I have a ceiling fan which is working with very slow speed, even when the selector is set to the max (5 speed). What is the reason for that? Is the reason a damaged capacitor or any other reason?

I just removed the speed controller and connected to the direct power line. After that, the issue remains. I have basic electronic and electrical knowledge but I couldn't find the reason. I am guessing that the capacitor is bad. Please help.

  • My first guess would be: mechanical issues. Dust in any of the moving parts or grease is no longer existing or conterminated with dust. Can the fan be easily moved manually when not connected to power? Did the speed decrease slowly over the years or suddenly? – MrSmith42 Jul 7 '16 at 10:56
  • The fan can be easily moved manually when not connected to power and speed is decreased slowly over the years not suddenly. @MrSmith42 – Chaminda Bandara Jul 7 '16 at 11:19

Does your fan have sealed bearings or ball bearings ? They can get dirty and cause mechanical drag. there may be other rotational loses coming into play. try a dry lubricant from a bike store if there are parts that need it. there could be a issue with the rotor or stator effecting the flux transfer to allow the motor to spin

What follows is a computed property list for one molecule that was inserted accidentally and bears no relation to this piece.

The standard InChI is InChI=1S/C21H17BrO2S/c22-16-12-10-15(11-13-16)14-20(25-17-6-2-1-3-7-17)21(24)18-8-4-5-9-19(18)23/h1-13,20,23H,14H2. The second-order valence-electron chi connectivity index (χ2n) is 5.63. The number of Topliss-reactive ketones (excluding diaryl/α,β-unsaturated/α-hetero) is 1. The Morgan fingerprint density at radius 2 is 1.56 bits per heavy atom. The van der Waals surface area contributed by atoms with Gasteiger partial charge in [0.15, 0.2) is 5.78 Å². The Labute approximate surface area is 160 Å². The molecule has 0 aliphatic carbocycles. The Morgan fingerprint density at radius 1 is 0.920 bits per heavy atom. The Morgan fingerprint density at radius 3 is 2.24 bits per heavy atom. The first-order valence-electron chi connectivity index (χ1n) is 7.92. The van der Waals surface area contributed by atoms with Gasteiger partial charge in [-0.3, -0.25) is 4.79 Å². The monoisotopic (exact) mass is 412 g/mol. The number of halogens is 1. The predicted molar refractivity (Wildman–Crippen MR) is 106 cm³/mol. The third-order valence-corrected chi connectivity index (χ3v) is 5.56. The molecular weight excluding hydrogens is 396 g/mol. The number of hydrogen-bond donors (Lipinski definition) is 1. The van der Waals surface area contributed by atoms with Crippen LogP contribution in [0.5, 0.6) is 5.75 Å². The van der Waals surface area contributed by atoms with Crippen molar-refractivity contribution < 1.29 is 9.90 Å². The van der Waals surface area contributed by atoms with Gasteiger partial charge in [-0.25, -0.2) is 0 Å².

What happens if the fan motor is plugged into the wall? does it run full speed? if it does there may be a fault in the electronics of the controller board

hope the idea help

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  • Thanks @Creative I didn't check about bearings and I will check and let you know. When fan is plugged into the wall still same issue. I tried without speed controller also. I am guessing about capacitor I want to confirm whether it is or not ? – Chaminda Bandara Jul 7 '16 at 11:25
  • I would think the bearings drying out or dust would be more of a problem with a ceiling fan. I would use penetrating oil on the bearings and allow it to work into the bearings. the grease in bearings is hydrocarbon based and when it drys out it gets very thick penetrating oil may provide several more years of life, then when it slows again add a bit more for a few more years. + – Ed Beal Jul 7 '16 at 13:16

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